I was nosing around the Young Adult section of the library the other day looking specifically for girl horse books and found Wind Rider. I read a bunch of it this morning while cycling to nowhere at at the gym, a great time to get some reading done especially if you’re not into getting your pulse read by the pulse-reading-handles. You can actually hold the book in your hands since you are not attempting an upper-body work-out.
I’m a fan of the YA genre but I havn’t read much of it in awhile, so it’s a pleasure to dive into something with a strong female main character and a horse. I’m envious of Fern, the protagonist, a young woman in prehistoric Asia who has saved a young wild horse and is learning to ride. I’m envious because she has so little fear as she topples from her foundling again and again in the quest to learn how to ride.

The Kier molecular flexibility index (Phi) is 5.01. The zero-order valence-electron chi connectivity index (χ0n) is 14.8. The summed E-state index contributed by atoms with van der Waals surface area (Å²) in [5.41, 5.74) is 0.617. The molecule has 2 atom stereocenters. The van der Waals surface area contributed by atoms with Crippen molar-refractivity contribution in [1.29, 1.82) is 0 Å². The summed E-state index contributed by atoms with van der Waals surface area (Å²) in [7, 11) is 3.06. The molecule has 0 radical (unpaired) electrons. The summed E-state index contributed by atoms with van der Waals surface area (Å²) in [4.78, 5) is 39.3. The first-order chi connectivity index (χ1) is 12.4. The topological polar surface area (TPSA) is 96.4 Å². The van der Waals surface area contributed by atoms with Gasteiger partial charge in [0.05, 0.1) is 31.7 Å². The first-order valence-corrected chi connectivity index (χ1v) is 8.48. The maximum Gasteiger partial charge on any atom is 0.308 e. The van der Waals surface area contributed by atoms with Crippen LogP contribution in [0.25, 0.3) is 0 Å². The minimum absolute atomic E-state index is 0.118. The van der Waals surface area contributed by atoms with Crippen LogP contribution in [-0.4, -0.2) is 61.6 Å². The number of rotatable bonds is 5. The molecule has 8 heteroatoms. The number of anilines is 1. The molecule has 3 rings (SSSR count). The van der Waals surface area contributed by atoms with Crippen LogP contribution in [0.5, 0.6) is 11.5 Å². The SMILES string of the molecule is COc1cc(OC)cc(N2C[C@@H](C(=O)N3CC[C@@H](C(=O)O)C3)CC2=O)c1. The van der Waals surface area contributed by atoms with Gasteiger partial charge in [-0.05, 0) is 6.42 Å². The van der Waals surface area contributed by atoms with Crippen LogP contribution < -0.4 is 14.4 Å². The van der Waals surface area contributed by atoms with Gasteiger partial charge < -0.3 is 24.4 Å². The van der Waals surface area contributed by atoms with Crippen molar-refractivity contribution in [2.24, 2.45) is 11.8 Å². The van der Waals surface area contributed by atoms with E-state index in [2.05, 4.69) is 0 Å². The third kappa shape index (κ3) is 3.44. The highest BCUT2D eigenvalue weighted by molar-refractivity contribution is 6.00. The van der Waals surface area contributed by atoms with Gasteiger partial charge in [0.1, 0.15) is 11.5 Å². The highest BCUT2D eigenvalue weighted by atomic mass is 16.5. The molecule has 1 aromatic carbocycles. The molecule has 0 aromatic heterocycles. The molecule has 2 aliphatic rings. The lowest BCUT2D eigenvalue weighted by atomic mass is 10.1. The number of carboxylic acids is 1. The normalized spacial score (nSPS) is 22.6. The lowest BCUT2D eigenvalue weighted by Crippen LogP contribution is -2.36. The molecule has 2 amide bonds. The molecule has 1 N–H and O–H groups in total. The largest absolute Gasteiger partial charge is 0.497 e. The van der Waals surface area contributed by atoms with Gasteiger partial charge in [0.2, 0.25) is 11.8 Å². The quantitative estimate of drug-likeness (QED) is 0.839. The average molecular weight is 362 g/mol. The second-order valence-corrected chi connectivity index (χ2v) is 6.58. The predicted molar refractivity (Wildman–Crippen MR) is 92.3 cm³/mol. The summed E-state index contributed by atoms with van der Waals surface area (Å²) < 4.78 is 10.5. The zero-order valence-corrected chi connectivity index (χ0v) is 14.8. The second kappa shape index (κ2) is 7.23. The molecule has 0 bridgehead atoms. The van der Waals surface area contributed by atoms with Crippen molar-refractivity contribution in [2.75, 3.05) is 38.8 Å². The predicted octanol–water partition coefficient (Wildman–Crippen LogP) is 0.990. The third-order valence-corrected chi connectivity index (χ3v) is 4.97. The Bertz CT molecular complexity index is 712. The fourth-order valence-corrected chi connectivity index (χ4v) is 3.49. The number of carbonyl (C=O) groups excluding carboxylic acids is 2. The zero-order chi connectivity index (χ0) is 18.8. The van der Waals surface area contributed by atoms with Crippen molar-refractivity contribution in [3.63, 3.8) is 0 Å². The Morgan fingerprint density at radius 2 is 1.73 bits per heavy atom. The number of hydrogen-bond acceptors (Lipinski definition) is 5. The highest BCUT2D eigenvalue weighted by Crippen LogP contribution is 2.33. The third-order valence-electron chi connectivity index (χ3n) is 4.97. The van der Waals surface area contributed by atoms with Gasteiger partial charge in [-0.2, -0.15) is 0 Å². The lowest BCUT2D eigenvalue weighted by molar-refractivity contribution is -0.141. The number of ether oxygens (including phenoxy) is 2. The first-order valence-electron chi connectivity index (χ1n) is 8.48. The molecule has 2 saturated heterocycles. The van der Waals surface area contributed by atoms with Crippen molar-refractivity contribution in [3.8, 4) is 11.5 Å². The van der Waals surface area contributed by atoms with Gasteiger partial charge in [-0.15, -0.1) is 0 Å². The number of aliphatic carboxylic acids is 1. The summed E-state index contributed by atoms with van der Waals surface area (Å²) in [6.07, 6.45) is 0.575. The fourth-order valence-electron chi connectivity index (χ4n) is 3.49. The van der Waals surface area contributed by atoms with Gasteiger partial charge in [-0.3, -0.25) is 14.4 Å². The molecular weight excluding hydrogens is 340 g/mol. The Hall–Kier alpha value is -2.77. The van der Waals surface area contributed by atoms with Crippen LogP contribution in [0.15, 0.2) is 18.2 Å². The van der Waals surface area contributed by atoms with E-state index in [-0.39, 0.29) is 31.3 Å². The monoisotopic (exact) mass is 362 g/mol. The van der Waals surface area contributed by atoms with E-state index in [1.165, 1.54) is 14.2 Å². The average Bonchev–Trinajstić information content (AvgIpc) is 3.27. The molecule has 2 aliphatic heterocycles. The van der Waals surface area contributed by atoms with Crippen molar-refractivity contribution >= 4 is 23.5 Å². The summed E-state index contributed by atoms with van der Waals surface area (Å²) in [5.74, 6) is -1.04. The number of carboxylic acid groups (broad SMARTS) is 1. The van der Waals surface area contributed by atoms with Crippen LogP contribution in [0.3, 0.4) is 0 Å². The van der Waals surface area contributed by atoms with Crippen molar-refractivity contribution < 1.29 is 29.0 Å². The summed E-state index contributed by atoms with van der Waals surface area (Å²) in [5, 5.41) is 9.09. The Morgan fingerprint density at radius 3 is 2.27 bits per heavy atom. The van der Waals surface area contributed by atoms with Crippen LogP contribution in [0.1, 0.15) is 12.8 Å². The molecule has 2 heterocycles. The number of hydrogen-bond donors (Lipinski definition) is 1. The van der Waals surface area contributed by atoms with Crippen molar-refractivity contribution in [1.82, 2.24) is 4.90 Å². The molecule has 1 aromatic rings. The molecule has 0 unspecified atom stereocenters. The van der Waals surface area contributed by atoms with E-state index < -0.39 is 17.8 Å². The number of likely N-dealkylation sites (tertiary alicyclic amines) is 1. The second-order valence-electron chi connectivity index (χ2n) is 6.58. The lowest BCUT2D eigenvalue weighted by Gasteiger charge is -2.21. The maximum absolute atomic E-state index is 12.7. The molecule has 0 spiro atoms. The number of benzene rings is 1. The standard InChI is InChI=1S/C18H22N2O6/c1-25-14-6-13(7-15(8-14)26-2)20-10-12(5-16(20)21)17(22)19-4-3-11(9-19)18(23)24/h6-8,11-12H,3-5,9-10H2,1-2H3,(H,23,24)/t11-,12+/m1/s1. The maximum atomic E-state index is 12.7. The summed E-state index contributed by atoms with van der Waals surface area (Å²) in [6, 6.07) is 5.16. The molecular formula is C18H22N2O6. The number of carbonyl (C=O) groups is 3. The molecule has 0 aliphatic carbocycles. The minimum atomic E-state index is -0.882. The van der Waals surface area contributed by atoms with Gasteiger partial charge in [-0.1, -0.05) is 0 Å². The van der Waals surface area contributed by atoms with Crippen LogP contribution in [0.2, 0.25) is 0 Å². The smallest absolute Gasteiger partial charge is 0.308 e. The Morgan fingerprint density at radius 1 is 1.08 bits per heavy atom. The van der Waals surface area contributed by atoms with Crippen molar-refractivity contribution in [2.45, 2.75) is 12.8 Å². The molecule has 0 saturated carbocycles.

The idea to ride comes to Fern in a dream, which is a most excellent way for a character in a book to figure out what they know or what they want to know. It’s a good way for 3-D folks too, but in a novel the tactic fits nicely into the narrative structure and doesn’t bore the hell out of people.
The saving and ownership of the horse is also perfect in the wish-fullfilment department. What I loved the most about horse books when I was a kid is the fantasy of owning your own horse, what thas by even more right yours sinc eyou’d saved it from Certain Death. Duh, I know, but I get excited all over again and never tire of this same triumph in girl horse books: She’s got her own horse! It’s hers! It’s hers!
Many more trials are ahead for Fern and I’m eager to read on. The swift pace and clean narrative of a good YA book are real and true reading pleasures.